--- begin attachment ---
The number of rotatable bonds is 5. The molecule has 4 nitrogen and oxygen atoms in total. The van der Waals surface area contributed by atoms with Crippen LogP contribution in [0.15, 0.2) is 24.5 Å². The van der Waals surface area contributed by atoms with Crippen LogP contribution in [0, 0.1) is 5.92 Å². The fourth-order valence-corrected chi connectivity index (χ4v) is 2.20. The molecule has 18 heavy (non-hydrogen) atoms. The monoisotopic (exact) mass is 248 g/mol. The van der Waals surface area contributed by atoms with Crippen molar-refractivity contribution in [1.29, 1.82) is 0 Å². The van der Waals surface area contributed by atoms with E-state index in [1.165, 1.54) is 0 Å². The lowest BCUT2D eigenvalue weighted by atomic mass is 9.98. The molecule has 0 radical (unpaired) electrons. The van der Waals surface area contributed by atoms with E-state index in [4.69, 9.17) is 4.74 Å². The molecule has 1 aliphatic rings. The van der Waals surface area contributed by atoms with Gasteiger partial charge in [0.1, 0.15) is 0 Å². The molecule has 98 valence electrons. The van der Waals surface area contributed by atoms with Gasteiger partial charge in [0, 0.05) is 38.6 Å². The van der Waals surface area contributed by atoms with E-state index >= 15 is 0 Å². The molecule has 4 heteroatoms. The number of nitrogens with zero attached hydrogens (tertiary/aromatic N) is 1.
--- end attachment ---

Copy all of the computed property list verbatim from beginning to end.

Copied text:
The number of rotatable bonds is 5. The molecule has 4 nitrogen and oxygen atoms in total. The van der Waals surface area contributed by atoms with Crippen LogP contribution in [0.15, 0.2) is 24.5 Å². The van der Waals surface area contributed by atoms with Crippen LogP contribution in [0, 0.1) is 5.92 Å². The fourth-order valence-corrected chi connectivity index (χ4v) is 2.20. The molecule has 18 heavy (non-hydrogen) atoms. The monoisotopic (exact) mass is 248 g/mol. The van der Waals surface area contributed by atoms with Crippen molar-refractivity contribution in [1.29, 1.82) is 0 Å². The van der Waals surface area contributed by atoms with E-state index in [1.165, 1.54) is 0 Å². The lowest BCUT2D eigenvalue weighted by atomic mass is 9.98. The molecule has 0 radical (unpaired) electrons. The van der Waals surface area contributed by atoms with E-state index in [4.69, 9.17) is 4.74 Å². The molecule has 1 aliphatic rings. The van der Waals surface area contributed by atoms with Gasteiger partial charge in [0.1, 0.15) is 0 Å². The molecule has 98 valence electrons. The van der Waals surface area contributed by atoms with Gasteiger partial charge in [0, 0.05) is 38.6 Å². The van der Waals surface area contributed by atoms with E-state index >= 15 is 0 Å². The molecule has 4 heteroatoms. The number of nitrogens with zero attached hydrogens (tertiary/aromatic N) is 1.